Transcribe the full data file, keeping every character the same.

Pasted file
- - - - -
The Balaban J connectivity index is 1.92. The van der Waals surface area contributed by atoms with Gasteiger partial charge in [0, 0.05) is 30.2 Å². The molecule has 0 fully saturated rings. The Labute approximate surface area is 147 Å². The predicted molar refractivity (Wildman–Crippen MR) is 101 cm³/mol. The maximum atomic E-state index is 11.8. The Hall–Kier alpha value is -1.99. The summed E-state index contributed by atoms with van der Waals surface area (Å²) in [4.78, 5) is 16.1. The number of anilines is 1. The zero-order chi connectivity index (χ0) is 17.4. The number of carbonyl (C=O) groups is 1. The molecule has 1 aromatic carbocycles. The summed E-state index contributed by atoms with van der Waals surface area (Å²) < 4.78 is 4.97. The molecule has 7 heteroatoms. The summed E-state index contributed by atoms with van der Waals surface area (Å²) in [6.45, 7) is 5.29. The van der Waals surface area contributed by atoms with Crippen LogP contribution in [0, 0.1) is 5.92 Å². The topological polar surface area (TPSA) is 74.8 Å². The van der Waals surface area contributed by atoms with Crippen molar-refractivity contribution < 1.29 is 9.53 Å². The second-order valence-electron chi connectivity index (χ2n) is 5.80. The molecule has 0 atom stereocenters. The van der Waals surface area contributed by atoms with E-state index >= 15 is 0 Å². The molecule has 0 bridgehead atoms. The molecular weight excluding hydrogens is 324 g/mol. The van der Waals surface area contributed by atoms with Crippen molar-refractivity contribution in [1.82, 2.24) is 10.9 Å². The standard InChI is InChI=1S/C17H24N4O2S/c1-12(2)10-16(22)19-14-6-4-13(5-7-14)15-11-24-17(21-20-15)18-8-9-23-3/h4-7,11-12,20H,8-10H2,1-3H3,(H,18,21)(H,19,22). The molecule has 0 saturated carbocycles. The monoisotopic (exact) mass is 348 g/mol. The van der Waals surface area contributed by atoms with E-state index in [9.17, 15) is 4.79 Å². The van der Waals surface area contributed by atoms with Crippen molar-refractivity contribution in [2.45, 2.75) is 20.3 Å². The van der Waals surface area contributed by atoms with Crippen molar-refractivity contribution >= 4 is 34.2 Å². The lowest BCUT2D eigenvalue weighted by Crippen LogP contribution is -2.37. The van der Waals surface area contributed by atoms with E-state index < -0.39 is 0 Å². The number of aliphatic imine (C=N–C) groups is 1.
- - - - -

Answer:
The Balaban J connectivity index is 1.92. The van der Waals surface area contributed by atoms with Gasteiger partial charge in [0, 0.05) is 30.2 Å². The molecule has 0 fully saturated rings. The Labute approximate surface area is 147 Å². The predicted molar refractivity (Wildman–Crippen MR) is 101 cm³/mol. The maximum atomic E-state index is 11.8. The Hall–Kier alpha value is -1.99. The summed E-state index contributed by atoms with van der Waals surface area (Å²) in [4.78, 5) is 16.1. The number of anilines is 1. The zero-order chi connectivity index (χ0) is 17.4. The number of carbonyl (C=O) groups is 1. The molecule has 1 aromatic carbocycles. The summed E-state index contributed by atoms with van der Waals surface area (Å²) < 4.78 is 4.97. The molecule has 7 heteroatoms. The summed E-state index contributed by atoms with van der Waals surface area (Å²) in [6.45, 7) is 5.29. The van der Waals surface area contributed by atoms with Crippen LogP contribution in [0, 0.1) is 5.92 Å². The topological polar surface area (TPSA) is 74.8 Å². The van der Waals surface area contributed by atoms with Crippen molar-refractivity contribution < 1.29 is 9.53 Å². The second-order valence-electron chi connectivity index (χ2n) is 5.80. The molecule has 0 atom stereocenters. The van der Waals surface area contributed by atoms with E-state index >= 15 is 0 Å². The molecule has 0 bridgehead atoms. The molecular weight excluding hydrogens is 324 g/mol. The van der Waals surface area contributed by atoms with Crippen molar-refractivity contribution in [1.82, 2.24) is 10.9 Å². The standard InChI is InChI=1S/C17H24N4O2S/c1-12(2)10-16(22)19-14-6-4-13(5-7-14)15-11-24-17(21-20-15)18-8-9-23-3/h4-7,11-12,20H,8-10H2,1-3H3,(H,18,21)(H,19,22). The molecule has 0 saturated carbocycles. The monoisotopic (exact) mass is 348 g/mol. The van der Waals surface area contributed by atoms with E-state index in [9.17, 15) is 4.79 Å². The van der Waals surface area contributed by atoms with Crippen molar-refractivity contribution in [2.45, 2.75) is 20.3 Å². The van der Waals surface area contributed by atoms with Crippen molar-refractivity contribution >= 4 is 34.2 Å². The lowest BCUT2D eigenvalue weighted by Crippen LogP contribution is -2.37. The van der Waals surface area contributed by atoms with E-state index < -0.39 is 0 Å². The number of aliphatic imine (C=N–C) groups is 1.